"My thoughts are each group is going to have its own character. And it's pretty much made up of the experience of the individuals who come together. I'm not one who condones extremist activity. Personally, I'm a man of peace. Anything that deals with hate is not Scriptural, to the point where we can come together and break bread and fellowship. And reason, the important word 'reason', to come to some understandings and prayerfully lead someone, if they are out of line, to repentance. So I think the extremist notions are ridiculous."
On the relationship between Black Israelites and Jews of European descent:
"I have had mostly good experiences. Early on, I had an interesting dialogue with someone where they asked if I was Jewish, but the way they said it was, 'You're not Jewish, are you?' At the time I didn't have an understanding...so that rubbed me in an interesting way.... But, the synagogue I attend, there's several African American families that attend. And we're not treated with any difference."
INTERVIEW HIGHLIGHTS with JACOB DORMAN:
On Black Israelites' customs:
"Some practice all the same festivals, read from the Torah, keep the dietary laws. Then there's other groups like the Church of God and Saints of Christ (which started in Lawrence, Kansas in 1896), and they also follow many of the same festivals, but they have their own liturgy which is very unique, and really quite beautiful. So there's many forms of Judaism that are quite robust, and that have changed over the last century. But you could say the same thing about Ashkenazi or Sephardic Judaism of today--it's quite different than it was practiced 150 years ago in Eastern Europe. Religions are always changing and evolving, and I would love it if more Jews of European descent actually visited and came to appreciate some of these forms of Judaism created by Black Israelites because they are quite exceptional and quite beautiful."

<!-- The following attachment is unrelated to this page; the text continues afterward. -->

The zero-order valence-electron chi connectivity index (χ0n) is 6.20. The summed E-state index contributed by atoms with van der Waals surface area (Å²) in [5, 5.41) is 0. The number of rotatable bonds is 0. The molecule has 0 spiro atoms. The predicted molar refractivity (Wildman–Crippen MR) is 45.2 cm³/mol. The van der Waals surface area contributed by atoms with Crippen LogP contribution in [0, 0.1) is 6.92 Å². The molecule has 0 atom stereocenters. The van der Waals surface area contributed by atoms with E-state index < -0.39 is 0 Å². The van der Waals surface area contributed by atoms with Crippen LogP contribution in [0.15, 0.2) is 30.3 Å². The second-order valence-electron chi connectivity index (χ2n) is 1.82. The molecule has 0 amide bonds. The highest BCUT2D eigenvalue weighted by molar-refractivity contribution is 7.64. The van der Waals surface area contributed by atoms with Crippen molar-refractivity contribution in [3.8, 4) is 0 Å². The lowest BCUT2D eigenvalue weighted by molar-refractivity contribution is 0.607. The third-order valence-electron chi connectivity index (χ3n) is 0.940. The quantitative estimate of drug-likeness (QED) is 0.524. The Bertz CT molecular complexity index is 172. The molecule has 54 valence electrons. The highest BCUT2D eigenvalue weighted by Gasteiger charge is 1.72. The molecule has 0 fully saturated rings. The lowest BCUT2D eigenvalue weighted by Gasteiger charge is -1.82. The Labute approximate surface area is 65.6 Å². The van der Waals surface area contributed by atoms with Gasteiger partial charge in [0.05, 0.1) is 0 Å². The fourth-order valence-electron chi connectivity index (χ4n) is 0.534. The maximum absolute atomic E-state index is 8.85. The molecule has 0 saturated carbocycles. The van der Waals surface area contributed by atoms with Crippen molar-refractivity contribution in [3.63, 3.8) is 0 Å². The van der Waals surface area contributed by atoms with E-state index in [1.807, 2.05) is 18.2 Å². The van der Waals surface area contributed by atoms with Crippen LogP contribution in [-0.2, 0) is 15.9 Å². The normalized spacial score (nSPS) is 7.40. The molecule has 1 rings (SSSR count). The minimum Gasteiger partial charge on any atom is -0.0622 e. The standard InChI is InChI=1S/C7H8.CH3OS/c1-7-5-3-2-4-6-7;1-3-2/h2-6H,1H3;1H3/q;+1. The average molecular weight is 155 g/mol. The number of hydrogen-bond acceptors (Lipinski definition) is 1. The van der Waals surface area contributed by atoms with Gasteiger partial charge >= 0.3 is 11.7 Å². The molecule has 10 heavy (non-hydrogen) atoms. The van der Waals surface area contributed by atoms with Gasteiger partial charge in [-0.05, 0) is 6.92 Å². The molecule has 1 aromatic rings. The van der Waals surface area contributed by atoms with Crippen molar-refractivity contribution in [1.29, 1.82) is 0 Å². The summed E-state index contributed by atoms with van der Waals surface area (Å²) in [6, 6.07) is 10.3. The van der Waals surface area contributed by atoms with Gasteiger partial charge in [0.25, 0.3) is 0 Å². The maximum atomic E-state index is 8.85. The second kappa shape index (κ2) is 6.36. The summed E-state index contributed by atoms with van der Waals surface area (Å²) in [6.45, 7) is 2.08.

On the connection to Kansas and Prophet Crowdy:
"Northeast Kansas was one of the centers of African American life during and after the Civil War, partly because of its legacy as a free state and place where John Brown fought. It acquired almost a saintly reputation in the minds of many African Americans because of the conflict in the 1850s. And then, in the 1870s Kansas, as its population boomed, and it attracted immigrants from all over the world, it also attracted African Americans who came to farm and find independence. And so northeast Kansas had two of the only cities in the country that had a black percentage that was over 20% in Atchison and Topeka...Lawrence was around 20% as well.... And it was there that Prophet William Saunders Crowdy decided to start preaching his message...He was able to convince even very hostile audiences that he was speaking the truth and that he was divinely blessed and gifted. He was really a tremendous evangelist. He showed up in New York City and within months had 2,000 followers. And repeated the same thing in Philadelphia. He really was quite effective and helped to transform the American religious landscape because he was preaching a form of Holiness Christianity...doing this in a time when there was lynching and Jim Crowe discrimination across the country. So his message really found open ears.